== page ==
How to Delete Files with Open Source Software

By Carla Schroder
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Did you know that when you delete a file on your computer it isn't really deleted? Your computer marks the space the file uses on the hard disk as available, but the file is still there. The good news is that you can easily recover the deleted file — if you catch it before your PC overwrites it with another file.

The bad news is that when you sell old computers or send them to be recycled, your files are easily-recoverable. Passwords, sensitive documents, emails are easy pickings: all it takes is a snoopy person with readily-available recovery tools. Before you let old computers out the door, you should wipe all hard disks securely.

But what if you don’t want to wipe an entire hard drive? More good news: you can also securely delete individual files.

In this article we'll look at open source software options for securely wiping hard disks, and secure file deletion.

Delete Files and Hard Drives with Open Source Software

Darik's Boot and Nuke

Darik's Boot and Nuke (DBAN) is our first choice for securely wiping hard disks. DBAN is a self-contained system that you download and copy to a CD, then boot the CD on the system you want to securely erase. DBAN doesn't care what operating system you use: it works on all of them, Linux, Mac, Unix, Windows, you name it.

DBAN: Darik's Boot and Nuke open source software

Figure 1: DBAN detecting a laptop hard drive and a USB flash drive.

DBAN completely wipes the contents of SATA, IDE, SCSI, and SAS hard disks, and some USB and Firewire-attached storage media as well. In other words, pretty much any kind of hard drive or USB drive attached directly to your computer.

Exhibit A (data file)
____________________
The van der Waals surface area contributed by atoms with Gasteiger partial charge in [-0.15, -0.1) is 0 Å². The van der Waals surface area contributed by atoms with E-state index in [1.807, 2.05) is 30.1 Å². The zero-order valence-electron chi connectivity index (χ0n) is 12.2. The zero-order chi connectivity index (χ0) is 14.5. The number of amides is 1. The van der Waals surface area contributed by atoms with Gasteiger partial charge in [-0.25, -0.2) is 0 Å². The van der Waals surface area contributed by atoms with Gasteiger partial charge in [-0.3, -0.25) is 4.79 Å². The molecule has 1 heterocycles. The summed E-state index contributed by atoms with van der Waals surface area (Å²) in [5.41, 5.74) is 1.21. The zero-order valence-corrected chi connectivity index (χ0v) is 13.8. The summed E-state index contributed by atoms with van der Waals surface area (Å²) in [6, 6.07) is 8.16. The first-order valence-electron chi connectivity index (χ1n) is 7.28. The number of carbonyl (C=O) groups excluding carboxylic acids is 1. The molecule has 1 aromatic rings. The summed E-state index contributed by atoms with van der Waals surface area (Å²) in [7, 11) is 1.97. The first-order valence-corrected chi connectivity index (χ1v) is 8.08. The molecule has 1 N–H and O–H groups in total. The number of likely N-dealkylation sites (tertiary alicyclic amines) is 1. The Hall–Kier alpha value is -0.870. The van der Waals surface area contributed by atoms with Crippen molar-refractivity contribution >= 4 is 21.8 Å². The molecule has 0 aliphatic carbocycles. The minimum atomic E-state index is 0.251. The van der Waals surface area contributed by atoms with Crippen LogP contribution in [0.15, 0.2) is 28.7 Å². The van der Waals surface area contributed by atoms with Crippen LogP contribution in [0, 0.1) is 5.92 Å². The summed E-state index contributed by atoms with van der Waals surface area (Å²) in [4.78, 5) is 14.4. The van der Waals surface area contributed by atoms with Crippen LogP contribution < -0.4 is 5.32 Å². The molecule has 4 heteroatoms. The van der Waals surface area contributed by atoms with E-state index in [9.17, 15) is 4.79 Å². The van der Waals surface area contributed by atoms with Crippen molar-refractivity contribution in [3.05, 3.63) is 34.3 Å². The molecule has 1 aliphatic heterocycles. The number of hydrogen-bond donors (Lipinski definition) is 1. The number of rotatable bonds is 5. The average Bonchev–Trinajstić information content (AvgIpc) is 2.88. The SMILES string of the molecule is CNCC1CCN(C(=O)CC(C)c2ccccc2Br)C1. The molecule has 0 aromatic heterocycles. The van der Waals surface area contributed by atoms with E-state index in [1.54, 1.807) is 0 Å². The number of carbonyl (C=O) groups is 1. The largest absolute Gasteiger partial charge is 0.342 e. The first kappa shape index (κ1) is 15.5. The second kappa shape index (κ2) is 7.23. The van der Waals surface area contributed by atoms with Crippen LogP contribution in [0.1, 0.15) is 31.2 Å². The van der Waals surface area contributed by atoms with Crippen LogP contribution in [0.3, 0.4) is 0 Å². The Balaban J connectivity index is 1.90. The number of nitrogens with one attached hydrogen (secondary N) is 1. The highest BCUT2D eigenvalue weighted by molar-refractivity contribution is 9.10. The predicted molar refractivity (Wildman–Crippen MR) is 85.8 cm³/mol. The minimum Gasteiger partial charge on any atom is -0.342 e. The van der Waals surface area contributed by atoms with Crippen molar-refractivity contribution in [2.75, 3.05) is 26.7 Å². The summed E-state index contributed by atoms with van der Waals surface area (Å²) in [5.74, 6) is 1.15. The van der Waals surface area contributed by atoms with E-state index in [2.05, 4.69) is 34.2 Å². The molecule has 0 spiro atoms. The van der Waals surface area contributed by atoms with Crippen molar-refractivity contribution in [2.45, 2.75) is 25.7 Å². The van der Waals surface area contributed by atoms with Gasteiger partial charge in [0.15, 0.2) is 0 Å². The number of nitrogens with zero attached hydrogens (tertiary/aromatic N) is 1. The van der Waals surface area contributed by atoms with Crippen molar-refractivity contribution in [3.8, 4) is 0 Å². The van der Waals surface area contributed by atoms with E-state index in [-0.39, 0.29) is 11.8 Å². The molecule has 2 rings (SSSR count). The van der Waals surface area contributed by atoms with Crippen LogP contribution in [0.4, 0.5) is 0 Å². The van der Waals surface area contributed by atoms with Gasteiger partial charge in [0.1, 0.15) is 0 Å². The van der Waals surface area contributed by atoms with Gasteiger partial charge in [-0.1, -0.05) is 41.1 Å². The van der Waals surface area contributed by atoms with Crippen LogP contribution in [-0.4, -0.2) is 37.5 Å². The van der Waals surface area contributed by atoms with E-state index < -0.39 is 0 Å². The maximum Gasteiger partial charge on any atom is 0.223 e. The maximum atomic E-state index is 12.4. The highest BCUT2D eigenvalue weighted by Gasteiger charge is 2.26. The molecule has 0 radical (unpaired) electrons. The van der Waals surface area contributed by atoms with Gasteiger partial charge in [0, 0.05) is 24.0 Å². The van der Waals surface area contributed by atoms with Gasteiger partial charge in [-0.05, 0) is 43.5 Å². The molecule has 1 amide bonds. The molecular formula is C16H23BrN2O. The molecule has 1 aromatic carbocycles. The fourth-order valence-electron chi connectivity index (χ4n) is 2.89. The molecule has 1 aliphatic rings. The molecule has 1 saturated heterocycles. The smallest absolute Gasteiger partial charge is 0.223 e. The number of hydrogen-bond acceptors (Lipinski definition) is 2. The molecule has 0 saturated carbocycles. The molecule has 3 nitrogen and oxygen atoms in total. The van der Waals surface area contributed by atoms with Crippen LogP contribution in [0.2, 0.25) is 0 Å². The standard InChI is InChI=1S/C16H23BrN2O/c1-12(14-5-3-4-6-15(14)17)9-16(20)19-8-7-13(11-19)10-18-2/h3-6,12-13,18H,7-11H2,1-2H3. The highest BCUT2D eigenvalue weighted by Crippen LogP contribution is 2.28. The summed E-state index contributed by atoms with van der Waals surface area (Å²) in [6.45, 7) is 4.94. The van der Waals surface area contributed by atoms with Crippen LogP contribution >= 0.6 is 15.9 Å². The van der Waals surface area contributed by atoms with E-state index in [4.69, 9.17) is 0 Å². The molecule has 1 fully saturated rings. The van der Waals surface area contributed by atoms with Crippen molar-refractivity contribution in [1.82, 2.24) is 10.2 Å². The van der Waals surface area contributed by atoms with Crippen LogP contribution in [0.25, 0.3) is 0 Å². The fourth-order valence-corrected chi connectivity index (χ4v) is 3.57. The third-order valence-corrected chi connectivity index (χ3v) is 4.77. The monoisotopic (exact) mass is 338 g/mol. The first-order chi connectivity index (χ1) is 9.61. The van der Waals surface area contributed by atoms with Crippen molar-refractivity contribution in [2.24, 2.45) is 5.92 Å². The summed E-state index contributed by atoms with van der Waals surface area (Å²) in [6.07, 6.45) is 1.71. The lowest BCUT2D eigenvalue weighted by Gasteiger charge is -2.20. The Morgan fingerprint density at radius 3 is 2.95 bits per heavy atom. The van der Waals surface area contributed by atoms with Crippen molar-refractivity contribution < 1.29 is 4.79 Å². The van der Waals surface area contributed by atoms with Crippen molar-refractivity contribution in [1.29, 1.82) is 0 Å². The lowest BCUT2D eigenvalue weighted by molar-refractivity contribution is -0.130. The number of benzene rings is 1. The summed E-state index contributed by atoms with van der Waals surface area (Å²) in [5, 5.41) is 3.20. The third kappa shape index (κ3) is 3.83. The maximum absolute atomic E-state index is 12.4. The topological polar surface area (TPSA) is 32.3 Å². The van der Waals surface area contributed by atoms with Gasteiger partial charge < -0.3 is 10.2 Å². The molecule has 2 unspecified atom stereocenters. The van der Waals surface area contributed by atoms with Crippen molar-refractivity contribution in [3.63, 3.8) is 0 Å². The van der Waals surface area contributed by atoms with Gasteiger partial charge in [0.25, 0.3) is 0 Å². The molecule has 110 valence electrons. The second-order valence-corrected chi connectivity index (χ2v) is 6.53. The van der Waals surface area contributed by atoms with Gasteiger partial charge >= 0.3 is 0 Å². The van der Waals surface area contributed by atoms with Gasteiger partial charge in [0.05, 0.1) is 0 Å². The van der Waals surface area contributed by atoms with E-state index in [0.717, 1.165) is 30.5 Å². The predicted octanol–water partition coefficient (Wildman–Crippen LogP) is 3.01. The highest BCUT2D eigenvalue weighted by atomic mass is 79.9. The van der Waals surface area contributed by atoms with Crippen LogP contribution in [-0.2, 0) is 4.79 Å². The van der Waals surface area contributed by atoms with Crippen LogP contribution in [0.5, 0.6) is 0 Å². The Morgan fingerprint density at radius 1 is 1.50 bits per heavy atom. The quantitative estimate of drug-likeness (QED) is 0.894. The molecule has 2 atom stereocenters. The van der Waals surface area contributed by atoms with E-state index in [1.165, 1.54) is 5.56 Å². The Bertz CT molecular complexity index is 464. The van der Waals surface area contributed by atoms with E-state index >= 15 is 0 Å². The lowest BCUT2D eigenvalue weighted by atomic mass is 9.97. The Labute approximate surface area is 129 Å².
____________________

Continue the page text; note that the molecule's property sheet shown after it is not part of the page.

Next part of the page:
You can boot up DBAN and explore without hurting anything: Press F2 to learn about DBAN, F3 to learn some optional boot commands, and F4 to read about what to do with disks in RAID arrays. (A RAID array combines multiple hard disks so they act as a single unit.) DBAN is not capable of operating on a functional RAID array; you have to dismantle your RAID configuration and operate on each disk individually.

Back at the main DBAN screen, press the Enter/Return key to launch DBAN in interactive mode. This won't delete anything; you're still just looking around at this point. If DBAN detects more than one drive, use the arrow keys to navigate to the one you want to erase, and then press the space bar to select it. The word "wipe" appears on the one you choose.

At the bottom of the screen you'll see your erase options: PRNG, Method, Verify, and Rounds. You can safely look at these without accidentally erasing anything, because you have to press F10 to start secure deletion. Let's take a look at these options.

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This article was originally published on May 06, 2013
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